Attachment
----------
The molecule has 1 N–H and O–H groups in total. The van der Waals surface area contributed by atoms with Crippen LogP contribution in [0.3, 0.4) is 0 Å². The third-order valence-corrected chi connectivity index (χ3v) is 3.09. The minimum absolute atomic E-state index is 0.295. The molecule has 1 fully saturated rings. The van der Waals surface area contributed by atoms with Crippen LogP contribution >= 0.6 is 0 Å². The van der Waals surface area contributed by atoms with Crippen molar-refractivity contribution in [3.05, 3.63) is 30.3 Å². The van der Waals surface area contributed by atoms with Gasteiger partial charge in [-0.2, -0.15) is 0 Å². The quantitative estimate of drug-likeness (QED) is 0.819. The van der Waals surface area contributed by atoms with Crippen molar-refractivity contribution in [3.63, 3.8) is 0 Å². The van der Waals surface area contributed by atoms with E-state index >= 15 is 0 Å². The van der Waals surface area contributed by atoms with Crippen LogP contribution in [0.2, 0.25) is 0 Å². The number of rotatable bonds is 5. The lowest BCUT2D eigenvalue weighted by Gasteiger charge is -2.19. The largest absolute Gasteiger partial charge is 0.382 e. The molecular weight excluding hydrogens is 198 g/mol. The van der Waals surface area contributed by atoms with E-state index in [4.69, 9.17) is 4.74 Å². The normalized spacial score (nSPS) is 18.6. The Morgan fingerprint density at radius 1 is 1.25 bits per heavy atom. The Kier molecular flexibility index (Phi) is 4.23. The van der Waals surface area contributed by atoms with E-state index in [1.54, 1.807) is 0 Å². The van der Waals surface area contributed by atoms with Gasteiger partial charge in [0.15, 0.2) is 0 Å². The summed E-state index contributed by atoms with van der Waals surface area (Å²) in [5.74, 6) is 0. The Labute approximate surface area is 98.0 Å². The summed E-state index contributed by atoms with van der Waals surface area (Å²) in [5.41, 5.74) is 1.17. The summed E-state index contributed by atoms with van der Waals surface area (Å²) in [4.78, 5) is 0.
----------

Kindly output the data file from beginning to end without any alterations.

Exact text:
The molecule has 1 N–H and O–H groups in total. The van der Waals surface area contributed by atoms with Crippen LogP contribution in [0.3, 0.4) is 0 Å². The third-order valence-corrected chi connectivity index (χ3v) is 3.09. The minimum absolute atomic E-state index is 0.295. The molecule has 1 fully saturated rings. The van der Waals surface area contributed by atoms with Crippen LogP contribution >= 0.6 is 0 Å². The van der Waals surface area contributed by atoms with Crippen molar-refractivity contribution in [3.05, 3.63) is 30.3 Å². The van der Waals surface area contributed by atoms with Gasteiger partial charge in [-0.2, -0.15) is 0 Å². The quantitative estimate of drug-likeness (QED) is 0.819. The van der Waals surface area contributed by atoms with Crippen molar-refractivity contribution in [3.63, 3.8) is 0 Å². The van der Waals surface area contributed by atoms with E-state index >= 15 is 0 Å². The van der Waals surface area contributed by atoms with Crippen LogP contribution in [0.2, 0.25) is 0 Å². The number of rotatable bonds is 5. The lowest BCUT2D eigenvalue weighted by Gasteiger charge is -2.19. The largest absolute Gasteiger partial charge is 0.382 e. The molecular weight excluding hydrogens is 198 g/mol. The van der Waals surface area contributed by atoms with E-state index in [4.69, 9.17) is 4.74 Å². The normalized spacial score (nSPS) is 18.6. The Morgan fingerprint density at radius 1 is 1.25 bits per heavy atom. The Kier molecular flexibility index (Phi) is 4.23. The van der Waals surface area contributed by atoms with E-state index in [1.54, 1.807) is 0 Å². The van der Waals surface area contributed by atoms with Gasteiger partial charge in [0.15, 0.2) is 0 Å². The summed E-state index contributed by atoms with van der Waals surface area (Å²) in [5.74, 6) is 0. The Labute approximate surface area is 98.0 Å². The summed E-state index contributed by atoms with van der Waals surface area (Å²) in [5.41, 5.74) is 1.17. The summed E-state index contributed by atoms with van der Waals surface area (Å²) in [4.78, 5) is 0.